Whatever the case, smuggling had become a Christchurch Harbour mainstay and Mudeford Quay was at the sharp end of the stick. The harbour’s contraband was traditionally landed by longboat on Avon Beach. The illegal cargo was then brought in across the harbour and up the narrow channels that cut across Standpit Marsh. The centre for smuggling operations was ‘The Haven House Inn’ on Mudeford Quay with the corresponding ‘The Ship In Distress Inn’ situated at Standpit, and both of these public houses remain to this day. July 15th, 1784 the greatest volume of contraband ever managed in a single run was landed at Mudeford leading to ‘The Battle of Mudeford’.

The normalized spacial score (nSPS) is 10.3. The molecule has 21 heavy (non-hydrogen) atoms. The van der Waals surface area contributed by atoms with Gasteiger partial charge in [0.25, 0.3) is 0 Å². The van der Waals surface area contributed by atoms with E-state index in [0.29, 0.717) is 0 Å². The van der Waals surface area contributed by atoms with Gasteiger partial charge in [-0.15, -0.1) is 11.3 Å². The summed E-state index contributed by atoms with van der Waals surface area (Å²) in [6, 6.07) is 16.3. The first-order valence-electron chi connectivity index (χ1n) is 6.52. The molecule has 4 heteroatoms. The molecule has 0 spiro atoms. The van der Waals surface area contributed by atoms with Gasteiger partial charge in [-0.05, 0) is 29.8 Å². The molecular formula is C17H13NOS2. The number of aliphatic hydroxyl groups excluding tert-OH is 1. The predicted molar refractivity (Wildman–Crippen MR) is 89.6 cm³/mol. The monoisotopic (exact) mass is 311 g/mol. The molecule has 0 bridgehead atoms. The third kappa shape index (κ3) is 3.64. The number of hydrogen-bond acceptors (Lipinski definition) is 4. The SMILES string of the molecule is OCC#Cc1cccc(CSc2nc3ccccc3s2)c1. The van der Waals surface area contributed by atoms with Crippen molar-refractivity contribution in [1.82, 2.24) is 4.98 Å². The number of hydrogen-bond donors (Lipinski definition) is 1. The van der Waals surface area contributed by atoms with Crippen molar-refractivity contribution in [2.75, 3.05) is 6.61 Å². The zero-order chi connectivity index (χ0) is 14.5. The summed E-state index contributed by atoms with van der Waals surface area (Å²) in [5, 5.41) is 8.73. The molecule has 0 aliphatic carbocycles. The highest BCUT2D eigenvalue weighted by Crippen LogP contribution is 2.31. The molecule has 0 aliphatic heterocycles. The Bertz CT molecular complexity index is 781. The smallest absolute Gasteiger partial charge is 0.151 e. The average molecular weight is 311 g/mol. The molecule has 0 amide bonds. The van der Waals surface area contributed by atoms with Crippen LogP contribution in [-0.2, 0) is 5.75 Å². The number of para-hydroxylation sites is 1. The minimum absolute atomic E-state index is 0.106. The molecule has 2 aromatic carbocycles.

Two smuggling luggers the Phoenix and Civil Usage arrived that day from the Channel Islands with a huge cargo of tea and brandy. A revenue cutter the Resolution came upon the boats and sent in a longboat to bring a halt to the smuggling. The revenue men were abruptly warned off by the vast number of smugglers who had occupied the Haven House Inn and erected breastworks to defend the entrance. Vastly outmanned, the revenue men of the Resolution beat a retreat and watched on helplessly while a force of 300 men, utilising 100 carts and 400 horses, landed the 6,000 casks of spirits and 30 tons of tea on the beach. With little else they could do, the Resolution then sailed out into Poole Bay looking for assistance. There they were joined by the Customs’ Cutter, Swan and they found a 28 gun Royal Navy Sloop, HMS Orestes off The Needles. All three boats then converged on the Harbour entrance arriving there at about six in the evening.